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The Office of the Vice Chancellor for Research (OVCR) announced finalists for this year’s Creativity Hubs seed-funding competition. These interdisciplinary teams — representing the UNC College of Arts and Sciences, School of Data Science and Society, School of Medicine, Gillings School of Global Public Health, Eshelman School of Pharmacy, and NC State University — highlight the effectiveness of uniting diverse problem-solvers to tackle big challenges. Creativity Hub winning projects are expected to lead to large-scale extramural funding and/or commercial opportunities.

To date, the Creativity Hubs program has yielded meaningful scientific progress and contributed to extramural funding support to UNC-Chapel Hill exceeding $204 million and counting. The finalists for this round will prepare full proposals and present their project ideas in the spring semester. The winning team(s) will then be eligible for up to $500,000 in continued funding from the OVCR to execute their proposals over the next two years.

Creativity Hubs awardees receive proposal development assistance from the Office of Research Development to pursue large-scale, follow-on awards that build from the program’s funding.

This article was originally published by UNC Research and has been modified for relevance to the Joint Department of Biomedical Engineering. To learn more about these research projects and explore other Creativity Hubs Finalists, click this link.

This year, of the five Creativity Hubs Finalists Selected, two teams consist of multiple faculty members from the Joint Department of Biomedical Engineering (BME). The finalists advancing to the next round of Creativity Hubs funding from the Joint BME Department include:


Precision-Guided Closed Loop Adaptive Ultrasound Neuromodulation


The Precision-Guided Closed Loop Adaptive Ultrasound Neuromodulation team is co-led by BME faculty Paul Dayton and Gianmarco Pinton and includes BME faculty Oleg Favorov.

Understanding and treating the brain, a complex and dynamic structure, presents a formidable challenge in addressing disorders like depression, neurodegenerative diseases and traumatic brain injuries. Existing technologies for assessing brain anatomy and function are constrained by limitations in time, quality, cost and accessibility.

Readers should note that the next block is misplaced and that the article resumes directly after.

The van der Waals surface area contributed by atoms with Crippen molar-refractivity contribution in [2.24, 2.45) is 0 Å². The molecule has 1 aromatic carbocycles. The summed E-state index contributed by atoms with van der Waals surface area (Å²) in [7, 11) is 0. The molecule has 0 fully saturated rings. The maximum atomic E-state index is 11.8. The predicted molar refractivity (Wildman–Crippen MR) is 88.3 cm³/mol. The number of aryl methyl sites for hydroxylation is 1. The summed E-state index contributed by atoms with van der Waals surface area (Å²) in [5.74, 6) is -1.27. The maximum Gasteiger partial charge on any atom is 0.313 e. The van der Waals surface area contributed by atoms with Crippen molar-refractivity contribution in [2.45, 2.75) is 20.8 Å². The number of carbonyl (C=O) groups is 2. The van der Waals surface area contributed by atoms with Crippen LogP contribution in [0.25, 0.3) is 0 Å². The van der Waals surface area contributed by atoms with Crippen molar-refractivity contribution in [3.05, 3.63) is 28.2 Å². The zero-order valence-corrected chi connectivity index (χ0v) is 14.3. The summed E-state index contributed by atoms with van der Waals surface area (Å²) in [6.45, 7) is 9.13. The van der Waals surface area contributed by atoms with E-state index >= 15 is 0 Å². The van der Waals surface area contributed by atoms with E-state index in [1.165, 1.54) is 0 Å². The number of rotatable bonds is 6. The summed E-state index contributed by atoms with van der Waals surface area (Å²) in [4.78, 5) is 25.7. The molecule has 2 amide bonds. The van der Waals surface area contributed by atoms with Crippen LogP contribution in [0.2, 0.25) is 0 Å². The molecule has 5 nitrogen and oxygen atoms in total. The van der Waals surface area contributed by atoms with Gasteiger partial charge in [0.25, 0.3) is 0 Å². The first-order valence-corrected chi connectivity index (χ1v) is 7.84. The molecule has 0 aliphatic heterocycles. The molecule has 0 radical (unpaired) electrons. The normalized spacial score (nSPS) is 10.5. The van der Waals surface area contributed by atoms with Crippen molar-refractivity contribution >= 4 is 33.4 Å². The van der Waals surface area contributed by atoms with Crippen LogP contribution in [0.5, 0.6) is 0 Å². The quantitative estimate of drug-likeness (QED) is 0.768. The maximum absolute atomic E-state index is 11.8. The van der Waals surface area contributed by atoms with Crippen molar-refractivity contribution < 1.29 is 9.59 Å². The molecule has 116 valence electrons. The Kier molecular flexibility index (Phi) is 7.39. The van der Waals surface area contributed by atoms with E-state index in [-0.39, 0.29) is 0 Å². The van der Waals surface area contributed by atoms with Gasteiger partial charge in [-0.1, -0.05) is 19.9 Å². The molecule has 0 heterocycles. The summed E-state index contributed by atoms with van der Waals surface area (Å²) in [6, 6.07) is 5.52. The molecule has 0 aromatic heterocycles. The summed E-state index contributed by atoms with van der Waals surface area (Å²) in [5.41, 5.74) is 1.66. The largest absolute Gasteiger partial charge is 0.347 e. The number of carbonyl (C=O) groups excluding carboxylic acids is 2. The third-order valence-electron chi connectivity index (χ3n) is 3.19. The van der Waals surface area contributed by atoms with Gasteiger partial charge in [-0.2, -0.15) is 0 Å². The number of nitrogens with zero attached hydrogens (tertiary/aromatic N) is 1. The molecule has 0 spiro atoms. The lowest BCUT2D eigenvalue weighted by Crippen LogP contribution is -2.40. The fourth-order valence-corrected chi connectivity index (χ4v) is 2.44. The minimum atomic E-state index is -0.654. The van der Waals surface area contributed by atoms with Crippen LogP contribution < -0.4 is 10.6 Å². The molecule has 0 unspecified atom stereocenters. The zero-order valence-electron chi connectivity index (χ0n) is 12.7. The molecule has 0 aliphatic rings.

Recent technological advancements, including high-resolution brain ultrasound imaging and neuromodulation, offer promising new approaches to previously unthinkable possibilities. Integration of real-time feedback from the brain through a closed-loop solution could detect and actively correct brain malfunction.

A wearable ultrasound device combined with advanced machine learning could enable precise and adaptive neuromodulation without invasive procedures or hospitalization. This breakthrough has the potential to revolutionize treatment capabilities, brain-machine interfaces and neuroscience understanding, marking a significant advancement in clinical medicine.


Autonomous Living Therapies for Extended Results


The ALTER – Autonomous Living Therapies for Extended Results team includes BME faculty Michael Daniele and Rahima Benhabbour.

CDC reports show that six in 10 adults have chronic diseases, necessitating rigorous drug therapies. However, global medication adherence, including frequent dosing, remains a significant challenge. In the U.S., poor adherence results in 125,000 annual deaths and incurs over $300 billion in avoidable healthcare costs.

This research aims to develop an innovative, patient-specific drug delivery implant that overcomes adherence challenges. Unlike existing implants needing frequent reloading, this technology utilizes a cell pharmacy, where living cells produce drugs on demand. Engineered living cells in material manufacturing environments create adaptive therapies, empowering patients and physicians with treatment control for chronic diseases.

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